This is part of CNET's "Tech Enabled" series about the role technology plays in helping the disability community.
Tom Wlodkowski is working hard to put himself out of a job.
Wlodkowski is the head of accessibility at Comcast, having joined four years ago from AOL. After working 25 years to make technology more inclusive for people with disabilities, he is aiming for the day when it's just part of the routine.
"We'll know we're there when you don't need dedicated accessibility groups anymore," Wlodkowski, who was born blind, said in an interview three weeks ago in his lab at the towering Comcast skyscraper in Philadelphia. "People are starting to realize now that...if you really focus on accessible design, you make a better product for everyone."
Tools built for accessibility underpin tech essential to your daily life. Whether you lean on the closed captions in your Facebook News Feed's videos or the voice-command powers baked into today's phones and speakers, such features help people with disabilities and fix problems for everyone else, too. It's the crux of inclusive design, a concept Wlodkowski and his team at Comcast have promoted inside their own monolithic media company: You reach more people when you consider and include all of them, and that makes for stronger business -- and better tech.
Comcast isn't alone in this trend. Both Apple and Microsoft kicked off events last week with videos about the importance of designing products to be more inclusive. There was heightened awareness of the issue in October in particular because it was National Disability Employment Awareness Month.
Technology has a track record of breakthroughs aimed at accommodating a disability that ended up helping others. Alexander Graham Bell's work on the telephone went hand-in-hand with research into deafness. The first working typewriter was crafted by Pellegrino Turri so that his lover, who was blind, could return his letters. Vint Cerf, a "father of the Internet" who is hard of hearing, developed early email protocols so he and his wife, who is deaf, could communicate easier.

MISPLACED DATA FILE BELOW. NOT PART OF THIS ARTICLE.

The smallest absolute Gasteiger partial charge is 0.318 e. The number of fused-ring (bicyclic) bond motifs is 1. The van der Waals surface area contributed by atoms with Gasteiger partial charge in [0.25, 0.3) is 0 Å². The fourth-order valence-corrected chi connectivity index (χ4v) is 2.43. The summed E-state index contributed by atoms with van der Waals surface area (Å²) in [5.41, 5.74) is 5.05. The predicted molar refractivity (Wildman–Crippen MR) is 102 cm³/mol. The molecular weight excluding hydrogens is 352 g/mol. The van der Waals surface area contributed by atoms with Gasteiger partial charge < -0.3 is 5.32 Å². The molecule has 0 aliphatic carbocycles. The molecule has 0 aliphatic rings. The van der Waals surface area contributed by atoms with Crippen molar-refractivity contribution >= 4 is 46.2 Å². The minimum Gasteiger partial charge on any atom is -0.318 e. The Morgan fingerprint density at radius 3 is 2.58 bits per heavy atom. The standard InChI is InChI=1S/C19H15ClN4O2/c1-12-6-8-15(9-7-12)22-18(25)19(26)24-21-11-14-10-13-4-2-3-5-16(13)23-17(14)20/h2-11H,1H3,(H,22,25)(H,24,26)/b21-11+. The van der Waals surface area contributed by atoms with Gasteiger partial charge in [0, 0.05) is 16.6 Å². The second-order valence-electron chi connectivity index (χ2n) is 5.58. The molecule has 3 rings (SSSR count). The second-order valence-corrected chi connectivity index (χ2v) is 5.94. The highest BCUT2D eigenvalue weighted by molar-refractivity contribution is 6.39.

Casting a wide net
For Wlodkowski, inclusion was baked into his upbringing.
The youngest of four brothers, he jokes that his mother didn't have the bandwidth to coddle him with a houseful of boys wreaking havoc. Wlodkowski jokes about his parents setting him loose on the streets of the Connecticut suburb of Southington. But when the time came for him to ride a bike, his mom found herself fighting back her instinct to protect him, she told him later.
"We were in a schoolyard in our neighborhood, and I fell off like every kid does, but I probably attributed it to the fact I couldn't see," he recounted. When he complained that he wanted to stop, she told him they wouldn't leave until he got back on the bike, even if they stayed in the schoolyard all night.
"She said it was the hardest thing for her to stay true because it would have been easy to say, 'You know what, let's just go walk the bike home and we're done,' right?" he said. "But that was probably the best thing she could've done."
Wlodkowski realized early in his career that inclusion meant casting a wide net to the disability community at large, even those with the same disability as himself.